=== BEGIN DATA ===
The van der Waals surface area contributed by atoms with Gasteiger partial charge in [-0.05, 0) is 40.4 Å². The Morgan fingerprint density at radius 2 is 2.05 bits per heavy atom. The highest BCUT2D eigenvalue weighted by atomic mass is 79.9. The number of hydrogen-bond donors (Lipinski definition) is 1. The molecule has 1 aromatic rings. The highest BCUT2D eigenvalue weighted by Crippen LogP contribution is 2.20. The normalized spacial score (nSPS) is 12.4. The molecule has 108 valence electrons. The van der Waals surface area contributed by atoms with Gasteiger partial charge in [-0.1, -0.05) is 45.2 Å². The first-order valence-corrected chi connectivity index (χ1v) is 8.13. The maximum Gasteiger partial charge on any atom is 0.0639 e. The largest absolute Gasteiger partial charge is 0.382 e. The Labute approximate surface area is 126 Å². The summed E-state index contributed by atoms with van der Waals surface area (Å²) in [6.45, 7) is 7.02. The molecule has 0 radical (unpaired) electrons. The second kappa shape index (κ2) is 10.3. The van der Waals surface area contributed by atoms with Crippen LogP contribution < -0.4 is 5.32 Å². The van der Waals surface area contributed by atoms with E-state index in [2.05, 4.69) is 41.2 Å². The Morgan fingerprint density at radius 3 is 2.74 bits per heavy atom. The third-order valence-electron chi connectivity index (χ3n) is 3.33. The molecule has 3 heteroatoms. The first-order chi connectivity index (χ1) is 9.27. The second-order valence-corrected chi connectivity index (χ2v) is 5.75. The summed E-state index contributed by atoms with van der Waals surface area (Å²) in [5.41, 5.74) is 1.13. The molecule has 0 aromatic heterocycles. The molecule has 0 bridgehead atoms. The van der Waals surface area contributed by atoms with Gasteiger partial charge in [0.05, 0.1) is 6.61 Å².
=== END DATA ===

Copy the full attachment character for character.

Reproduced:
The van der Waals surface area contributed by atoms with Gasteiger partial charge in [-0.05, 0) is 40.4 Å². The Morgan fingerprint density at radius 2 is 2.05 bits per heavy atom. The highest BCUT2D eigenvalue weighted by atomic mass is 79.9. The number of hydrogen-bond donors (Lipinski definition) is 1. The molecule has 1 aromatic rings. The highest BCUT2D eigenvalue weighted by Crippen LogP contribution is 2.20. The normalized spacial score (nSPS) is 12.4. The molecule has 108 valence electrons. The van der Waals surface area contributed by atoms with Gasteiger partial charge in [-0.1, -0.05) is 45.2 Å². The first-order valence-corrected chi connectivity index (χ1v) is 8.13. The maximum Gasteiger partial charge on any atom is 0.0639 e. The largest absolute Gasteiger partial charge is 0.382 e. The Labute approximate surface area is 126 Å². The summed E-state index contributed by atoms with van der Waals surface area (Å²) in [6.45, 7) is 7.02. The molecule has 0 radical (unpaired) electrons. The second kappa shape index (κ2) is 10.3. The van der Waals surface area contributed by atoms with Crippen LogP contribution < -0.4 is 5.32 Å². The van der Waals surface area contributed by atoms with E-state index in [2.05, 4.69) is 41.2 Å². The Morgan fingerprint density at radius 3 is 2.74 bits per heavy atom. The third-order valence-electron chi connectivity index (χ3n) is 3.33. The molecule has 3 heteroatoms. The first-order chi connectivity index (χ1) is 9.27. The second-order valence-corrected chi connectivity index (χ2v) is 5.75. The summed E-state index contributed by atoms with van der Waals surface area (Å²) in [5.41, 5.74) is 1.13. The molecule has 0 aromatic heterocycles. The molecule has 0 bridgehead atoms. The van der Waals surface area contributed by atoms with Gasteiger partial charge in [0.05, 0.1) is 6.61 Å².